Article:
The Artstor Digital Library aggregates collections from a wide range of sources such as museums, libraries, photo archives, scholars, photographers, artists, and artists' estates. Since each institution and individual can have differing uses of and requirements for metadata, the cataloging and descriptive data we receive vary greatly in the use (or absence) of standardized vocabularies, in the choice of terminology, and in the metadata schema used to organize the data. Even within a single institution, the focus, and thus the cataloging, may vary. A museum conservation department's terminology and focus will differ from that used by the curatorial departments, and a curatorial department that is responsible for archaeological material will collect and store information in ways that differ significantly from, say, a modern painting department. Since the holdings of museums, artists, archives, and other contributors are most often unique, those cataloging methods and controlled vocabularies have often been created for the local environment, and not necessarily to enable sharing those collections with a broad range of educational and scholarly users. While this outlook is changing as the usefulness of sharing descriptive data and using shared standards is recognized, Artstor still receives hundreds of thousands of records from contributors whose descriptive data were created well before the potential value of sharing was recognized and before any generally accepted standards were in use; to this day, the community does not share any one standard and data continues to be heterogeneous. The variation in quality, authority, and consistency that one sees within the Artstor Digital Library is the result, then, of our bringing together contributions from a wide variety of sources.
Artstor, by necessity, considers the data from multiple perspectives. From one vantage point, the data reflects the interests, concerns, and point of view of the contributing institution. In this sense the data serves to describe the works and images in terms selected by the original source. Artstor makes some attempt to preserve, almost in an archival sense, the characteristics of the source data. Yet this attempt must often be modified to bring all data sources into enough harmony that search and discovery across the Digital Library are as effective as possible. In addition, our users expect the descriptive data to be accurate and "correct." Satisfying this view brings with it special challenges in areas where facts are scarce and/or scholarly opinions differ. As information for images, objects, architecture, and other materials changes over time, and as scholarship continues to evolve, to uncover new findings, to spark new debates, or to trigger reassessments of attributions, dates, and other descriptive information, Artstor works with our numerous contributors to update and refresh the metadata records in the Digital Library. We are committed to facilitating the ongoing work of educators and students as well as scholars and researchers (who welcome and often benefit from varying metadata records that might reflect different modes of thinking, historical trends, or phases of scientific research). For these reasons, we attempt to preserve and share as many versions of images and metadata records as are provided to us by our international contributors, while foregrounding the highest resolution image (and its associated metadata record) available. The descriptive data records one sees in Artstor are thus a compromise; the measures described below are intended to enhance discovery and access for all of our educational users—scholars, curators, educators, librarians, and students.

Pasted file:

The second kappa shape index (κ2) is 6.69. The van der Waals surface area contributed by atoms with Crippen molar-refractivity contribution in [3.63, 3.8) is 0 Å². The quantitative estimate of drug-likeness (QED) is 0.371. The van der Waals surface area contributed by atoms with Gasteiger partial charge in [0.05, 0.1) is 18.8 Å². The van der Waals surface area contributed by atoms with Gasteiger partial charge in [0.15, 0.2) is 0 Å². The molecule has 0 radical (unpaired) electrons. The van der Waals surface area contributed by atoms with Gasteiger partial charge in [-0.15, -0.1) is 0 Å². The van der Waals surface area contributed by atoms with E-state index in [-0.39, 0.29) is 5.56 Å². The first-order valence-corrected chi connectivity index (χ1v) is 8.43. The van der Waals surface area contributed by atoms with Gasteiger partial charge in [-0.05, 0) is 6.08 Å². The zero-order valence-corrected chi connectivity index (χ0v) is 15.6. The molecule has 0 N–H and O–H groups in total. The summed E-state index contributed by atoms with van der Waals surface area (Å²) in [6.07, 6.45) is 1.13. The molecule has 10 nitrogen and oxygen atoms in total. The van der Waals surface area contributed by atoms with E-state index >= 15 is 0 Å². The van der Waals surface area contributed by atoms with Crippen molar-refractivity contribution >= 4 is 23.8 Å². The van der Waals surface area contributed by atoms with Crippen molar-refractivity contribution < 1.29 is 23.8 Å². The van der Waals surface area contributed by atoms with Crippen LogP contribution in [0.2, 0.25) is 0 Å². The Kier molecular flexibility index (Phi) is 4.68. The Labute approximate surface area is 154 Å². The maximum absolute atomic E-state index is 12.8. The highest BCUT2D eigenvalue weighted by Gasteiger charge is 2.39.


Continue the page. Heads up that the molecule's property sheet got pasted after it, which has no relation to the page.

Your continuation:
Artstor is a part of ITHAKA, a not-for-profit organization helping the academic community use digital technologies to preserve the scholarly record and to advance research and teaching in sustainable ways.